The hype around initial coin offerings

There’s a new hype in cryptocurrency land these days. They’re called initial coin offerings (ICO’s) and they’re basically a way for aspiring services to raise money by issuing new digital tokens on the blockchain. If the services are successfully built and widely used, these tokens appreciate in value, thereby rewarding early investors.

People much more knowledgeable than I am on the topic have written about ICO’s at length elsewhere. I’m not going to repeat what they’ve said, but will point out one flaw in the arguments that ICO advocates are making.

In particular, advocates of ICO’s state that ICO’s are a great way to solve the chicken and egg problem when attempting to attract users to a new service with network effects.

A service with network effects is one which becomes more valuable for users as more other users use the service. This makes it difficult to attract users at the beginning, when there are few other users using the service. As a result, centralized service providers resort to offering incentives (financial and non-financial) for users to participate in the network. The discounts that car-hailing companies offer passengers and the bonuses that they offer drivers are great examples of this.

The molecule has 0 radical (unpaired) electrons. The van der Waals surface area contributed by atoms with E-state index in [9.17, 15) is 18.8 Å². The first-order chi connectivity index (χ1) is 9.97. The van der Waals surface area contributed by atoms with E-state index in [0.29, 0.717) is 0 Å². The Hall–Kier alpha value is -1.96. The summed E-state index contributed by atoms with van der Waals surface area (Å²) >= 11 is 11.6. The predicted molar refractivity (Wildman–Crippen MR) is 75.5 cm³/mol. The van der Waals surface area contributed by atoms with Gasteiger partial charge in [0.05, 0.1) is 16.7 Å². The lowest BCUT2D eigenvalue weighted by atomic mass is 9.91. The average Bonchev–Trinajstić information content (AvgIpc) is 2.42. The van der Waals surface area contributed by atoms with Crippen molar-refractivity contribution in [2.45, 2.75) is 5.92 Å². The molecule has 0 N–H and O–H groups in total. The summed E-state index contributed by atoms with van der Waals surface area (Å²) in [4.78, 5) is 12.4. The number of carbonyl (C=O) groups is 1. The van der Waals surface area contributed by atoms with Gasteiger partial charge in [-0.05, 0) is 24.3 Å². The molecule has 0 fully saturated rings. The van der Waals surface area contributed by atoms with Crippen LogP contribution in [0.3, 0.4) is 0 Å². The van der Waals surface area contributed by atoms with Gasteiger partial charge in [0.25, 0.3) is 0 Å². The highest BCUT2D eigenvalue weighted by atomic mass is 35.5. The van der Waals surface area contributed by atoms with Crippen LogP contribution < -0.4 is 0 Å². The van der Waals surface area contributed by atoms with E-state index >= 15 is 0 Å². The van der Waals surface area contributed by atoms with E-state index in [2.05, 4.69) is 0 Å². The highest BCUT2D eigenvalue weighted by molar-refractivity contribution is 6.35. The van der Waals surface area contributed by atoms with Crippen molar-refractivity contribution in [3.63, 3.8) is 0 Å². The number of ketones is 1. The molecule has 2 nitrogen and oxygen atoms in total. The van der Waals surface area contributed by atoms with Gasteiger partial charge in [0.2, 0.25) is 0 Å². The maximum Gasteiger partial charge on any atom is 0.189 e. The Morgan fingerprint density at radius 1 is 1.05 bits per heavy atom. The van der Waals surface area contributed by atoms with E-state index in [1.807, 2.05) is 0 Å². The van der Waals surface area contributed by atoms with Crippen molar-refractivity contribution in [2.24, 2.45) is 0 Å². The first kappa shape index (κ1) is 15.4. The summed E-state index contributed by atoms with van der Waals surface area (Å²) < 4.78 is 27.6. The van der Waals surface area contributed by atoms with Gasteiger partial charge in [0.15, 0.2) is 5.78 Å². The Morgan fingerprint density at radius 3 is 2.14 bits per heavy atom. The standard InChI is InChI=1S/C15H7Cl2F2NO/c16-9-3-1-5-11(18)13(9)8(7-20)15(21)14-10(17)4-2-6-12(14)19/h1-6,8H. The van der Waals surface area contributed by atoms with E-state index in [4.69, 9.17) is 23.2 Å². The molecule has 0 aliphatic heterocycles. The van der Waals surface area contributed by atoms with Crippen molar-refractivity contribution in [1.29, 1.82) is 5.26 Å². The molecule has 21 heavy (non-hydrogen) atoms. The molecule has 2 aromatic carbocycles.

Since ICO’s offer investors the potential for appreciation in the value of the service’s underlying token, the argument is that they help solve the chicken and egg problem. They do this by giving early investors tokens which, since they will increase in value if the service is widely used, the investors are incentivized to use.

The problem with this argument is that, while centralized service providers traditionally give money to their users to use the service, services that perform ICO’s are requesting money from their users. In other words, the direction of money transfer is reversed. You will get a lot more people to use a service by giving away money than by requesting it. As a result, services built upon ICO’s appeal to a much smaller pool of potential initial users than services built by centralized providers. The solution which ICO’s offer to the chicken and egg problem is therefore not nearly as big as ICO advocates make it out to be.

In addition, if we think of the people which a service gives money to as its users, and the people which a service takes money from as its investors, services built upon ICO’s are currently claiming to create a new class of investor users. The problem with this is that the level of diligence required to be a user of a service is different than the level of diligence required to be an investor in the service. In the former, you’re consuming, and consuming is easy. In the latter, you’re producing or at least understanding how something is being produced, and that’s hard.

ICO’s are currently making people believe that it’s easy to do what’s hard.

This is an attractive value proposition. It explains why there’s so much interest in ICO’s, to the point where services are raising millions of dollars in minutes for a service which they often have yet to build.

The problem is that, in reality, doing what’s hard isn’t easy. As the services built upon ICO’s are built, or are not built, and are used, or are not used, reality will emerge.


Originally published at Thoughts of a VC.